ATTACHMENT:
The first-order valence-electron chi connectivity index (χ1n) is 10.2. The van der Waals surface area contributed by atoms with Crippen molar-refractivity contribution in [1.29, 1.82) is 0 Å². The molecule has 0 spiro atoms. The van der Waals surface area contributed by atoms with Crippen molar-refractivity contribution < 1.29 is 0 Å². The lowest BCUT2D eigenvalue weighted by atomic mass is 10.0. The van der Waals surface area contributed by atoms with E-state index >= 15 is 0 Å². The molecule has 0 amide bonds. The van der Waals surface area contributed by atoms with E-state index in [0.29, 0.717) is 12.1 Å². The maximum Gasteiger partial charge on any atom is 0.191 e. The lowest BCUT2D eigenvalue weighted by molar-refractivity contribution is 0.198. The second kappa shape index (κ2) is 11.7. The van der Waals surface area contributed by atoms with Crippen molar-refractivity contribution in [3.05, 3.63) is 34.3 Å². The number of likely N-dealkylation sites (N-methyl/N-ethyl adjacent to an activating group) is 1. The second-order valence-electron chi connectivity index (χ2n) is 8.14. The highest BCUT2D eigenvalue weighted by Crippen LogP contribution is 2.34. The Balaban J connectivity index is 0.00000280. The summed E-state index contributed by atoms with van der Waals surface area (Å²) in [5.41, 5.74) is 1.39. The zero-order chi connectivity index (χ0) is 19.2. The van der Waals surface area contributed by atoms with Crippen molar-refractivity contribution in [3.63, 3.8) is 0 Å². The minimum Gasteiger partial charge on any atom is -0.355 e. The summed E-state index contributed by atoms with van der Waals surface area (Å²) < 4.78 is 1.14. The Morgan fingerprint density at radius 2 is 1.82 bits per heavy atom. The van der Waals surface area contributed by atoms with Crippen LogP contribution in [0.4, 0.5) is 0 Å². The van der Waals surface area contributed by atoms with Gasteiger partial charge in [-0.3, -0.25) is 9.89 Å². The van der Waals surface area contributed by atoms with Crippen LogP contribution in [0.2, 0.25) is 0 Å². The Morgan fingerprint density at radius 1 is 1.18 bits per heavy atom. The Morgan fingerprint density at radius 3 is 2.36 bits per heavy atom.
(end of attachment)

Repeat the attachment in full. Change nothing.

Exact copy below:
The first-order valence-electron chi connectivity index (χ1n) is 10.2. The van der Waals surface area contributed by atoms with Crippen molar-refractivity contribution in [1.29, 1.82) is 0 Å². The molecule has 0 spiro atoms. The van der Waals surface area contributed by atoms with Crippen molar-refractivity contribution < 1.29 is 0 Å². The lowest BCUT2D eigenvalue weighted by atomic mass is 10.0. The van der Waals surface area contributed by atoms with E-state index >= 15 is 0 Å². The molecule has 0 amide bonds. The van der Waals surface area contributed by atoms with E-state index in [0.29, 0.717) is 12.1 Å². The maximum Gasteiger partial charge on any atom is 0.191 e. The lowest BCUT2D eigenvalue weighted by molar-refractivity contribution is 0.198. The second kappa shape index (κ2) is 11.7. The van der Waals surface area contributed by atoms with Crippen molar-refractivity contribution in [3.05, 3.63) is 34.3 Å². The number of likely N-dealkylation sites (N-methyl/N-ethyl adjacent to an activating group) is 1. The second-order valence-electron chi connectivity index (χ2n) is 8.14. The highest BCUT2D eigenvalue weighted by Crippen LogP contribution is 2.34. The Balaban J connectivity index is 0.00000280. The summed E-state index contributed by atoms with van der Waals surface area (Å²) in [5.41, 5.74) is 1.39. The zero-order chi connectivity index (χ0) is 19.2. The van der Waals surface area contributed by atoms with Crippen molar-refractivity contribution in [3.63, 3.8) is 0 Å². The minimum Gasteiger partial charge on any atom is -0.355 e. The summed E-state index contributed by atoms with van der Waals surface area (Å²) < 4.78 is 1.14. The Morgan fingerprint density at radius 2 is 1.82 bits per heavy atom. The van der Waals surface area contributed by atoms with Crippen LogP contribution in [0.4, 0.5) is 0 Å². The van der Waals surface area contributed by atoms with Gasteiger partial charge in [-0.3, -0.25) is 9.89 Å². The van der Waals surface area contributed by atoms with Crippen LogP contribution in [0.2, 0.25) is 0 Å². The Morgan fingerprint density at radius 1 is 1.18 bits per heavy atom. The Morgan fingerprint density at radius 3 is 2.36 bits per heavy atom.